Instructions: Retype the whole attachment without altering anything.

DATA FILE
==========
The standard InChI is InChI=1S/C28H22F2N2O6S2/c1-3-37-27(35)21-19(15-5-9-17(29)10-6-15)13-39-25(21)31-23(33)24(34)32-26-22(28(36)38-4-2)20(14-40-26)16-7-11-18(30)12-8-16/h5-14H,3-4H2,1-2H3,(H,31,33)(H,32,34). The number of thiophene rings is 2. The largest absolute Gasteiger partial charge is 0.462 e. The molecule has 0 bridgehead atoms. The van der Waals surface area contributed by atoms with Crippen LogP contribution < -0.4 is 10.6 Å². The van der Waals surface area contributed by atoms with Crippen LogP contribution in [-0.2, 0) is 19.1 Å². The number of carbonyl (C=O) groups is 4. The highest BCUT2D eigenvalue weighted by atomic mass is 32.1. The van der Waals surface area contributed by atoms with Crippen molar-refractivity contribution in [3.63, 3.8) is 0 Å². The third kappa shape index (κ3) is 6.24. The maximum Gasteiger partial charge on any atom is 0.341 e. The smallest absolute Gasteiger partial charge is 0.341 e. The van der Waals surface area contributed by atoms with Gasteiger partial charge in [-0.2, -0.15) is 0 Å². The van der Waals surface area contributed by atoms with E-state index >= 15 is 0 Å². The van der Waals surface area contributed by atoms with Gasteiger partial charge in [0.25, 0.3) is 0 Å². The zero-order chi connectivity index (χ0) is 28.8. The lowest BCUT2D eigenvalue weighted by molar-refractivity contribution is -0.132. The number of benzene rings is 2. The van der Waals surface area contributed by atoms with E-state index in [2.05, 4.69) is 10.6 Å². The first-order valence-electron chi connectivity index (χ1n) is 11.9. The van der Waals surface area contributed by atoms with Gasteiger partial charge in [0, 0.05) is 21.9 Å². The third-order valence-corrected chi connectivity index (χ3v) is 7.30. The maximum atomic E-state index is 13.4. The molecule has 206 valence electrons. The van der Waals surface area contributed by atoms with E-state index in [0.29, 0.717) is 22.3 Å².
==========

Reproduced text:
The standard InChI is InChI=1S/C28H22F2N2O6S2/c1-3-37-27(35)21-19(15-5-9-17(29)10-6-15)13-39-25(21)31-23(33)24(34)32-26-22(28(36)38-4-2)20(14-40-26)16-7-11-18(30)12-8-16/h5-14H,3-4H2,1-2H3,(H,31,33)(H,32,34). The number of thiophene rings is 2. The largest absolute Gasteiger partial charge is 0.462 e. The molecule has 0 bridgehead atoms. The van der Waals surface area contributed by atoms with Crippen LogP contribution < -0.4 is 10.6 Å². The van der Waals surface area contributed by atoms with Crippen LogP contribution in [-0.2, 0) is 19.1 Å². The number of carbonyl (C=O) groups is 4. The highest BCUT2D eigenvalue weighted by atomic mass is 32.1. The van der Waals surface area contributed by atoms with Crippen molar-refractivity contribution in [3.63, 3.8) is 0 Å². The third kappa shape index (κ3) is 6.24. The maximum Gasteiger partial charge on any atom is 0.341 e. The smallest absolute Gasteiger partial charge is 0.341 e. The van der Waals surface area contributed by atoms with Gasteiger partial charge in [-0.2, -0.15) is 0 Å². The van der Waals surface area contributed by atoms with E-state index >= 15 is 0 Å². The van der Waals surface area contributed by atoms with Gasteiger partial charge in [0.25, 0.3) is 0 Å². The zero-order chi connectivity index (χ0) is 28.8. The lowest BCUT2D eigenvalue weighted by molar-refractivity contribution is -0.132. The number of benzene rings is 2. The van der Waals surface area contributed by atoms with E-state index in [2.05, 4.69) is 10.6 Å². The first-order valence-electron chi connectivity index (χ1n) is 11.9. The van der Waals surface area contributed by atoms with Gasteiger partial charge in [0, 0.05) is 21.9 Å². The third-order valence-corrected chi connectivity index (χ3v) is 7.30. The maximum atomic E-state index is 13.4. The molecule has 206 valence electrons. The van der Waals surface area contributed by atoms with E-state index in [0.29, 0.717) is 22.3 Å².